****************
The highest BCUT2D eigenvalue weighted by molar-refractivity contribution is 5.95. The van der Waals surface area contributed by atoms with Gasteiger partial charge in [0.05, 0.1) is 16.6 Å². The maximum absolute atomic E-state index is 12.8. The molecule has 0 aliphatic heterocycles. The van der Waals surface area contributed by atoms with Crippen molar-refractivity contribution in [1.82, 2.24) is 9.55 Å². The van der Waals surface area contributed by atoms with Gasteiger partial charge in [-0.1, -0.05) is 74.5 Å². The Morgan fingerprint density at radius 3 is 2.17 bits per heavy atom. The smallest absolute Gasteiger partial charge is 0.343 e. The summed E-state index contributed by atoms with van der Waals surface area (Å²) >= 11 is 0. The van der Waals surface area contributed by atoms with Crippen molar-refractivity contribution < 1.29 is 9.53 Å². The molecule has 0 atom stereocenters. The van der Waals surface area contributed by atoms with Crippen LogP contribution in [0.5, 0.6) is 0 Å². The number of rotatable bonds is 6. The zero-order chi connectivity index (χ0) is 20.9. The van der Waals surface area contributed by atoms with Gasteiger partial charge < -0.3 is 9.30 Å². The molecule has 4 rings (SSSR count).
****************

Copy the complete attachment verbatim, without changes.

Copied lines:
The highest BCUT2D eigenvalue weighted by molar-refractivity contribution is 5.95. The van der Waals surface area contributed by atoms with Gasteiger partial charge in [0.05, 0.1) is 16.6 Å². The maximum absolute atomic E-state index is 12.8. The molecule has 0 aliphatic heterocycles. The van der Waals surface area contributed by atoms with Crippen molar-refractivity contribution in [1.82, 2.24) is 9.55 Å². The van der Waals surface area contributed by atoms with Gasteiger partial charge in [-0.1, -0.05) is 74.5 Å². The Morgan fingerprint density at radius 3 is 2.17 bits per heavy atom. The smallest absolute Gasteiger partial charge is 0.343 e. The summed E-state index contributed by atoms with van der Waals surface area (Å²) >= 11 is 0. The van der Waals surface area contributed by atoms with Crippen molar-refractivity contribution < 1.29 is 9.53 Å². The molecule has 0 atom stereocenters. The van der Waals surface area contributed by atoms with Crippen LogP contribution in [0.5, 0.6) is 0 Å². The number of rotatable bonds is 6. The zero-order chi connectivity index (χ0) is 20.9. The van der Waals surface area contributed by atoms with Gasteiger partial charge < -0.3 is 9.30 Å². The molecule has 4 rings (SSSR count).